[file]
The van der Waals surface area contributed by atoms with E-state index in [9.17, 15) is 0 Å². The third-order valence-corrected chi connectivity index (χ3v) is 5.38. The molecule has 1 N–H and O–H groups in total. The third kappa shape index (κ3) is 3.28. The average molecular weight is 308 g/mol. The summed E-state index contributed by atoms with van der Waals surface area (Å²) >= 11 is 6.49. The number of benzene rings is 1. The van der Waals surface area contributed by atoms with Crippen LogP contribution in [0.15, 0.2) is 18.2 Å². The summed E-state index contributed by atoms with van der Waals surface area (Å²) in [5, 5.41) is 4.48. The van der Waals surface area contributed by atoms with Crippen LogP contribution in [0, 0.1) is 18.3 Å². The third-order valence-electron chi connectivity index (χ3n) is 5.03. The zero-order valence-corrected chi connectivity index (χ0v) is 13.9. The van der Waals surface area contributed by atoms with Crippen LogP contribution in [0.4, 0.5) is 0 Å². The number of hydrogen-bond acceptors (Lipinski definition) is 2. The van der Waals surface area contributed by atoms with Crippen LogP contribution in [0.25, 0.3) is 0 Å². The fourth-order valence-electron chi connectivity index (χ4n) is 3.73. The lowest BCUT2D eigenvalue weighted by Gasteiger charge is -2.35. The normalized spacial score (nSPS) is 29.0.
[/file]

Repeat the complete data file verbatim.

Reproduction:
The van der Waals surface area contributed by atoms with E-state index in [9.17, 15) is 0 Å². The third-order valence-corrected chi connectivity index (χ3v) is 5.38. The molecule has 1 N–H and O–H groups in total. The third kappa shape index (κ3) is 3.28. The average molecular weight is 308 g/mol. The summed E-state index contributed by atoms with van der Waals surface area (Å²) >= 11 is 6.49. The number of benzene rings is 1. The van der Waals surface area contributed by atoms with Crippen LogP contribution in [0.15, 0.2) is 18.2 Å². The summed E-state index contributed by atoms with van der Waals surface area (Å²) in [5, 5.41) is 4.48. The van der Waals surface area contributed by atoms with Crippen LogP contribution in [0, 0.1) is 18.3 Å². The third-order valence-electron chi connectivity index (χ3n) is 5.03. The zero-order valence-corrected chi connectivity index (χ0v) is 13.9. The van der Waals surface area contributed by atoms with Crippen LogP contribution in [0.4, 0.5) is 0 Å². The number of hydrogen-bond acceptors (Lipinski definition) is 2. The van der Waals surface area contributed by atoms with Crippen LogP contribution in [0.25, 0.3) is 0 Å². The fourth-order valence-electron chi connectivity index (χ4n) is 3.73. The lowest BCUT2D eigenvalue weighted by Gasteiger charge is -2.35. The normalized spacial score (nSPS) is 29.0.